II. We may have good servants still if we will do as God bids us do, and be Christ-like masters and mistresses.—In all ranks of society there are the worthless and the undeserving, but these are few, after all. God says to you, ‘O woman, use your servant well. Don’t give her the worst bedroom in the house with the paper hanging in damp strips from the walls. Give her wholesome food and sufficient rest, and fresh air now and then, not under cover of the night, but in the light of day. See that pleasant books are not beyond her reach. Make your children pay her, in due degree, the respect they pay to others. When she ails give her the simple remedies you use in the family. If she falls ill and your house is large enough, don’t turn her from your door, but nurse her at home. Be a mother to her. Pray for her. Try to help her in the path of life. Stay home from Holy Communion sometimes that she may kneel at the altar of God, and receive the strength and grace you so deeply prize. Make her one of yourselves. Share your life with her. O man, care for your labourer. See that he has a cottage fit to live in and a fair wage. Encourage him and his with kindly words, sympathise with them if sickness comes to them. Treat him as your fellow. Men and women, “give unto your servants that which is just and equal.” ’ Only fulfil the will of God and your special difficulties about servants will vanish.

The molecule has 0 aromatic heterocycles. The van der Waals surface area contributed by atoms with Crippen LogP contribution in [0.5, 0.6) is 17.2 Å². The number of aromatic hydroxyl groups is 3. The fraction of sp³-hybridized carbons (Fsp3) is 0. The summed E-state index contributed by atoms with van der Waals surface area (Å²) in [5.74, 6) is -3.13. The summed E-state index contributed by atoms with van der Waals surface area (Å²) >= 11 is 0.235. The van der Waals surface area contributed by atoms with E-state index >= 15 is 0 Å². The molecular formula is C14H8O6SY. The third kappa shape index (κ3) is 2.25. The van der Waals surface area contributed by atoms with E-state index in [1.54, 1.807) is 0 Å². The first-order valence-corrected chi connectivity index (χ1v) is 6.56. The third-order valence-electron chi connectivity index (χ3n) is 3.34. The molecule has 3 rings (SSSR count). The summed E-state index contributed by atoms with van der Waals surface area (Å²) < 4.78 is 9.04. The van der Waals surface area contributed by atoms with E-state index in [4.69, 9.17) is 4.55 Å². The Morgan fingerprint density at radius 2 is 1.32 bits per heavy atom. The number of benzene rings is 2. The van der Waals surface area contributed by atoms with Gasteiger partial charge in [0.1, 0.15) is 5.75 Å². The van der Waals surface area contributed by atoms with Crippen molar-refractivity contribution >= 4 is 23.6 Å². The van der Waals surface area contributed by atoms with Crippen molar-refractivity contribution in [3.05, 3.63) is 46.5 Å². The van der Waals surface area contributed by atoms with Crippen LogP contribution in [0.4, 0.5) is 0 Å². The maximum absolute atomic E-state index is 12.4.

III. How many blessings have come to us through keeping God’s rule which otherwise we should have missed, just as Naaman’s leprosy would never have left him had not his wife been a gentle, loving mistress to the little Hebrew maid; just as no blessing would have come to the Centurion had he not loved his poor suffering servant. Has not God heaped blessings upon us by the hands of these same servants by whom we have striven to do His will—kindnesses and thoughtfulness in health, and such goodness when we have been ill, as they have watched by us through the long hours and borne with us in our fretfulness and soothed us with gentle words? If some of you have never known servants like these, go home and begin to try God’s plan, and it will not be long before you, too, shall be blessed in your deed. You may not always succeed, for there are still the ‘unthankful and the evil’ amongst servants as there are amongst those they serve, but you will not fail in the long run if, asking God’s blessing, you persevere.